The content you are watching, reading, and hearing has been carefully selected to keep you outraged, depressed, and confused enough to drive you back to the mind-numbing activity of infinitely scrolling through your feeds on Instagram, Facebook, Youtube, Twitter, and now TikTok.

As long as Facebook is allowed, they will not change their model. As long as users still use their platform, they still profit and fuel outrage, suicide rates, and stock prices.

The importance of Frances Haugen’s presentation and documents cannot be understated, but there is a second word that is needed. Change requires a destination- a vision of change.

We have to start thinking more deeply about how we are to design products, interact with platforms, and treat each other if we are ever to escape the effects Facebook, Instagram, and all the rest have had on our world….

book reviews

The worst kind of book review is not the one that says, “this book will change your life” for that review is simply stated and courteous.

The worst kind of book review is the one that says, “the worst kind of book review is the one that says “this book will change your life“… but for this book, it’s true”, preceding to write its own worst book review.

Too meta?


When you sit down for work everyday, you can’t accomplish your annual goals.

No matter how much you desire to finish the project you’ve set out to do or achieve the lifestyle you’ve wanted to create, you can’t finish within a day.

Annual goals are made up of weekly objectives are made up of daily tasks.

While it’s solid advice to focus solely on the tasks of the day, we also need to be able to see the carrot from closer than 365 days. The carrot becomes closer and more tangible when we set the intention to review our goals at the beginning of our workday and update them at the end.

So, as with everything, there is a yin and a yang- balance.

Creatures of habit are prone to be short-minded.

The long-term is made tangible when we are reminded of what it will take to get there. Everyday our task list can be a game- how much further along towards the mountaintop will we climb…

What did you notice today? ///

it’s not your story

You might assume your food comes from the sky before it arrives at Walmart because it’s in-store every morning.

You might assume the right to speech online because we’ve all been given a mega(i)Phone.

We believe ourselves the center of some grand story because we’ve never read another’s. This is a spiritual pitfall in a digital age.

With agrarian society’s end, we lost touch with food’s source.

Processed food, GMO’s, additives and substitutes. These rob nature of her privilege of provision. Favor Delivery, DoorDash, and online shopping further divorce us from the origins of our daily sustenance.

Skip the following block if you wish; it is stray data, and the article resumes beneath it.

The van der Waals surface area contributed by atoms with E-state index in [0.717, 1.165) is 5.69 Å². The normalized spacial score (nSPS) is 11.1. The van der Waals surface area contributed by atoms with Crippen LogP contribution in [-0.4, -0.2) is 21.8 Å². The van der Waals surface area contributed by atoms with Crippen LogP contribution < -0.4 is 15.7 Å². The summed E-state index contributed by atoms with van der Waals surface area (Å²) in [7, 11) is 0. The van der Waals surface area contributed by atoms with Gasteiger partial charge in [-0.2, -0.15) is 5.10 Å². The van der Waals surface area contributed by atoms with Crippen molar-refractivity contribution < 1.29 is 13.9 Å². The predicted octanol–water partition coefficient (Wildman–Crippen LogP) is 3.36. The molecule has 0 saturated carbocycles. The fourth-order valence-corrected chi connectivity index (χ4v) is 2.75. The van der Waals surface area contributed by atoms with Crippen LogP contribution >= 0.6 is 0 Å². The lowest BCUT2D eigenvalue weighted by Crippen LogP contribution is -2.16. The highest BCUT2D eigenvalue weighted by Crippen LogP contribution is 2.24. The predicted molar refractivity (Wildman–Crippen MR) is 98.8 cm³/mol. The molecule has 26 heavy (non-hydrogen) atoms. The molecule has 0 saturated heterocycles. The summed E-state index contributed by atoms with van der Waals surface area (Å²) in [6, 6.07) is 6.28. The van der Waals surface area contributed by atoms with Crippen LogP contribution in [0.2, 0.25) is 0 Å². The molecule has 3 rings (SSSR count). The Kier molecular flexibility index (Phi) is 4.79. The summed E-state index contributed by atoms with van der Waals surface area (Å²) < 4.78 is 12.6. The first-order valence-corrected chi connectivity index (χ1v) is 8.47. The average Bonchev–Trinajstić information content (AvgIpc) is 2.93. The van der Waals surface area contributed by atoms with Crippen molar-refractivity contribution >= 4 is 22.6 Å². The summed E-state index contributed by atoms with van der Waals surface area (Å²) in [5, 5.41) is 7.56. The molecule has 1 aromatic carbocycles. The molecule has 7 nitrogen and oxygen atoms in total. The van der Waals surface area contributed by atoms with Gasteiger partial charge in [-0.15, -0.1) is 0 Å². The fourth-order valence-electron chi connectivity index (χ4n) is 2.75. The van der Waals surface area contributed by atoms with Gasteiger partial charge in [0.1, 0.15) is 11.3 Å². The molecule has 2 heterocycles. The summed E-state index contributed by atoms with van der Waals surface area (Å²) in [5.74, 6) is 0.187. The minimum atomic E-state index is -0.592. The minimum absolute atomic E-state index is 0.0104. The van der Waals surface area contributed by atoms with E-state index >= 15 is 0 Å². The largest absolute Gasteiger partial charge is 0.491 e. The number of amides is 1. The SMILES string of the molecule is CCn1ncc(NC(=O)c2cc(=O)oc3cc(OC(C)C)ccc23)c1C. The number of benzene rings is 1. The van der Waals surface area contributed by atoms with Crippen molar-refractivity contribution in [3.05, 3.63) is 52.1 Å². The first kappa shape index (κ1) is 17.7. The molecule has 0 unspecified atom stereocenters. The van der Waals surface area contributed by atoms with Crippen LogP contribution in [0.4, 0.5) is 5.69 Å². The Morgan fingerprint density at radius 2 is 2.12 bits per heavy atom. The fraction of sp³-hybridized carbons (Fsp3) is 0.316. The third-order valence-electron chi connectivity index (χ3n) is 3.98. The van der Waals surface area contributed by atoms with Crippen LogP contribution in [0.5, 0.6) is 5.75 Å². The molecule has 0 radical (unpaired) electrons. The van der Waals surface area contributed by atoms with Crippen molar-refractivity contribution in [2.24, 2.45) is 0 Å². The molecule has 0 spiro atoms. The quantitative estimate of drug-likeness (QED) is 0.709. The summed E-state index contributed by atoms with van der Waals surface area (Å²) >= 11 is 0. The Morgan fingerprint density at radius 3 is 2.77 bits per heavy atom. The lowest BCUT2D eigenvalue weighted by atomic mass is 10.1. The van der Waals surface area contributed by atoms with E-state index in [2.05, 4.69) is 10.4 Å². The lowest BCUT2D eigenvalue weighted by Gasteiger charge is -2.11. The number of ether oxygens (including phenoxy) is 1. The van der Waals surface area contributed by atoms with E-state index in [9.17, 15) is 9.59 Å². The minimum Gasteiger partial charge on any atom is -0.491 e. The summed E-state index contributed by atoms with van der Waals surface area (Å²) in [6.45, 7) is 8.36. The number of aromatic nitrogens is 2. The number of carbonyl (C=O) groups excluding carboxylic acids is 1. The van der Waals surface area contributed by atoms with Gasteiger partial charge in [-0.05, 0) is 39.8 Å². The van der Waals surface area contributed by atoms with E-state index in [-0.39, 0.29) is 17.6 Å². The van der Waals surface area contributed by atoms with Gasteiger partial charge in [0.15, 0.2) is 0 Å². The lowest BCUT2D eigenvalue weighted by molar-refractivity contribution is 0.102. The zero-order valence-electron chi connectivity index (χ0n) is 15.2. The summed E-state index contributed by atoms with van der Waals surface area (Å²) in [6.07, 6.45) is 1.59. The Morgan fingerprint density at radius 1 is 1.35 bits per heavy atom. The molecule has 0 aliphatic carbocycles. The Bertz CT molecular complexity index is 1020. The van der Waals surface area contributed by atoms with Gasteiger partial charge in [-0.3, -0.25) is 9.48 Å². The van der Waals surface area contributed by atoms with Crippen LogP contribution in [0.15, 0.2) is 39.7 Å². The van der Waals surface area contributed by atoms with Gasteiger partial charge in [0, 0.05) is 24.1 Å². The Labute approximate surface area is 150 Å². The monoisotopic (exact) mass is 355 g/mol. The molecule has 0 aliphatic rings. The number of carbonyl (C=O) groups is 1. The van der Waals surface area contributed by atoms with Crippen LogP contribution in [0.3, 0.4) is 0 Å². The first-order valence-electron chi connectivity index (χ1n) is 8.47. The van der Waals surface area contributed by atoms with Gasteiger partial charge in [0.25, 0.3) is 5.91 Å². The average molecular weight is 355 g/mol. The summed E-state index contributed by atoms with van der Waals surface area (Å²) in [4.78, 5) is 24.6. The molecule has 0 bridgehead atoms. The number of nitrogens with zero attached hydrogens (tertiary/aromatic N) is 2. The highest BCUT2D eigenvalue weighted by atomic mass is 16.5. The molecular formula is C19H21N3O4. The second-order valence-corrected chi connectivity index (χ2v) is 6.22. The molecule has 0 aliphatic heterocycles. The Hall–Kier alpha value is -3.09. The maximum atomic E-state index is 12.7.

Regardless of creator’s intent or context, we’re adamant “freedom of speech” is a built-in feature to our identity and we ignore its misuse and abuse in online spaces (…and in offline spaces: the sale of “F— Biden” flags in parts of the south should cause deep sadness for all at the state of our political polarization and gross mistreatment of the privilege to speak our minds).

Only in May of 2021 did Twitter add a prompt to users to reconsider “potentially harmful or offensive language” in tweets or comments (I won’t even criticize the fact that this prompt only appears for explicit language and not more subtly crafted disinformation or slander, and ask, why did this take so long? 15 years of hate-speech and cruelty too late).

Twitter’s lead, “what’s happening“, fails to advise you of your tweet’s public immortality. It reinforces a solitary and selfish story-telling paradigm.

This (among a devolution of too many of our cognitive abilities thanks to social media) is a reason for the slow dying of books and reading in America. We no longer believe someone else’s story to be relevant to us. Now, it’s paramount that my story/post/tweet is heard by my followers (a term historically attributed to followers of religious figures who truly are central to a people’s story).

An intriguing trend in our cultural moment is the ‘everyman’ as a frequent protagonist. Filmmakers in the mainstream desire to create a hero the viewer can relate to or see in themselves.

This is not the purpose of a story.

A story (especially, an origin) tells another human’s struggles. No clichés.
It doesn’t put you in their shoes- it reminds you their feet are a different size. No hand-holding. It gives you the raw, unfiltered version.

We need to be constantly reminded that our story is not whole.

Plant a garden. Engage history to learn the origin of free speech. Read someone else’s story (not on Instagram Stories… because it has to be said).

What did you notice today? ///